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Art Appreciation - understanding the qualities of great art. Art Appreciation. The Design Elements of Composing a Drawing Composition refers to the organization, arrangement, and combination of objects within the borders of a drawing space. For a great drawing, you want to bring the eyes of the viewer toward your center of [more…] Understanding Installation Art Installation art is difficult to describe. In principal, it means taking a large interior (the exterior can be part of an installation, too) and loading it with disparate items that evoke complex and multiple [more…] Creating Common Manga Characters When you know how to draw a manga figure, you're ready to turn your attention to creating your own characters. Discovering Italian High Renaissance Artists If you are familiar with any Renaissance, it is with the Italian High Renaissance. The Birth of Impressionism: Manet and Monet Impressionism began to take shape in the 1860s on the canvases of Édouard Manet, Claude Monet, and Pierre-Auguste Renoir.

Discovering the Baroque Masters: Caravaggio and His Followers. 20 Cool Hostels In Europe For Every Traveler Who’s On A Budget. Hostels are no longer lousy, cheap temporary stays you’d love to escape as fast as you could, but trendy and stylish hubs, competing with each other in terms of creativity and extra free perks. Here’s a list of 20 affordable and cool hostels around Europe you may want to stay in for months! Lavender Circus Hostel, Budapest, Hungary This is a Vintage, apartment styled hostel, situated in a 19th century mansion at the very heart of Budapest.

With a warm and cozy atmosphere with a touch of former imperial bliss, Lavender circus is a perfect place for couples seeking romance and privacy, yet are not ready to splurge. Prison Hostel, Karosta, Latvia There once was a notorious military prison that no one ever managed to escape. It used to be even more protected than the US Alcazar! The Babushka Grand Hostel in Odessa, Ukraine This quirky styled hostel is welcoming you with a wholehearted warmth of your grandma (babushka).

Franz Ferdinand Hostel in Sarajevo, Bosnia Generator Hostel, Barcelona, Spain. The Most Beautiful Artificial Caves Ever Built. The Strangest Discoveries That Made Me Fall in Love With Science Again. My interest in science was rekindled when I went back to school to finally get my degree. Two classes left me with a life-long fascination with two branches of science, but through them, an wide variety of other branches of science.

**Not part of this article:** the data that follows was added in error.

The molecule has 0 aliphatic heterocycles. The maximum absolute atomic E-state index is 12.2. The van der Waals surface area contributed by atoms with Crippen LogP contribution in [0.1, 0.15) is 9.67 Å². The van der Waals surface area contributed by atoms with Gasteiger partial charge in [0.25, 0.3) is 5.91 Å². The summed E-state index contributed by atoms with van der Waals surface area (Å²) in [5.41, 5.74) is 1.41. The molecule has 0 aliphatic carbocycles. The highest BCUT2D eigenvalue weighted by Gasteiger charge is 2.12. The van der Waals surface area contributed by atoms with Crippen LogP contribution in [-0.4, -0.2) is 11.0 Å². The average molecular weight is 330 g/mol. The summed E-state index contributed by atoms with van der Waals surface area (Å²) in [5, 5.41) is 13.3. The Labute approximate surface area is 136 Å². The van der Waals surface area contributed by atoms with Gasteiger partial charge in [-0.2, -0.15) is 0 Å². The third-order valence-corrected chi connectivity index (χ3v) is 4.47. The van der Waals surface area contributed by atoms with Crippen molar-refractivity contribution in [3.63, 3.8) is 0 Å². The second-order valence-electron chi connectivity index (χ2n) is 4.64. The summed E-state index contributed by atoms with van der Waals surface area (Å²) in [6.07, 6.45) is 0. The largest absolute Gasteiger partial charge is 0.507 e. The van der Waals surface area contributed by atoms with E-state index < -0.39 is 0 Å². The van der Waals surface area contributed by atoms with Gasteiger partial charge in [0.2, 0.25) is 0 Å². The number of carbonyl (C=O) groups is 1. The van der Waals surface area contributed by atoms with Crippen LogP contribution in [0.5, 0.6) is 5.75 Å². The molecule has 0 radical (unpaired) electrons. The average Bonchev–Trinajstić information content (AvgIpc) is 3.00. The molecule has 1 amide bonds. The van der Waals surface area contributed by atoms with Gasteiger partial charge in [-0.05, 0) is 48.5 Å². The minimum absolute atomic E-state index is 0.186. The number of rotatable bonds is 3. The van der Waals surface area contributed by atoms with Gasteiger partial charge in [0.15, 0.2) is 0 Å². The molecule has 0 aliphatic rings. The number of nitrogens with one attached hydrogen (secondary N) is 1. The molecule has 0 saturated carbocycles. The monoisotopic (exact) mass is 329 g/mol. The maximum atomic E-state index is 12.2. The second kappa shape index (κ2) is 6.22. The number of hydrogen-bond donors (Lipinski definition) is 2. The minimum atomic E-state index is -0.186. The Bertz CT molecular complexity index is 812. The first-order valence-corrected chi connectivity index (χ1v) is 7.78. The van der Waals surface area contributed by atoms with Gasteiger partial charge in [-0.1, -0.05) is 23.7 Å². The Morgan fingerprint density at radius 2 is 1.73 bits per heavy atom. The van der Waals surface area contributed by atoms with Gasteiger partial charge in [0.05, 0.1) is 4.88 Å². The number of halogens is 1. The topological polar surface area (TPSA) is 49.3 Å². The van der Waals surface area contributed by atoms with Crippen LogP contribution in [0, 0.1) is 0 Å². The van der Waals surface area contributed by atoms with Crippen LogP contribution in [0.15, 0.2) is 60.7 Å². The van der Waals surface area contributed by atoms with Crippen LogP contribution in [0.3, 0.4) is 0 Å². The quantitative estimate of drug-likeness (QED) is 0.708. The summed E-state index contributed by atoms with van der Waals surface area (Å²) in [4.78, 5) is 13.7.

Astronomy - to fill my science requirement, I took a basic astronomy class. I learned about black body radiation, and energy states of atoms, and exactly how we know how far away, how hot and how fast stars are moving away or towards us. Just as an example of the changes I have followed, when I took that class, no exo-planets had been discovered. I went on to take a class on non-visible light astronomy, and found that fascinating as well. I continue to read science news regularly to this day, more than 20 years later. Geology - What I actually took was a class on the age of the dinosaurs. Both are still on the list of articles that I watch out and documentaries I love to watch.

Flagged. Here's Your Opportunity To Help Name The Features Of Pluto And Charon. Can You See The Optical Illusion In This Comic Book Cover? These Futuristic Churches Will Fill Even Non-Believers With Awe. Private funding vs. government comes to mind. Flagged More like priorities come to mind. Ours don't—i.e. the ones in California. They're all from the 50s/60s, one-story, with big windows and large overhangs. It's very atomic ranch. One of the very few advantages of Prop. 13 is that they haven't replaced them with something more current, but more poorly made, requiring air-conditioning all the time.

Though there was my high school—built during the maxium 60s paranoia—none of the classrooms had windows and heavy doors. If you ever get the chance, visit Columbus, Indiana. Remember the time we bombed Mexico with German rockets? The German rocket scientists were also "spoils of war". Von Braun and some of his staff were holed up in Oberammergau, Bavaria with crates of rocket plans. Their main goal was to not be captured by the Russians, who were very very put out with Germany. The sent out scouts to find American forces and surrendered to them, offering the location of the buried documents in return for a promise of asylum in the US. The Army simply brought them here as "wards of the Army", without going through emigration procedures. There is no such thing as a "ward of the Army"; they just made that phrase up and did it.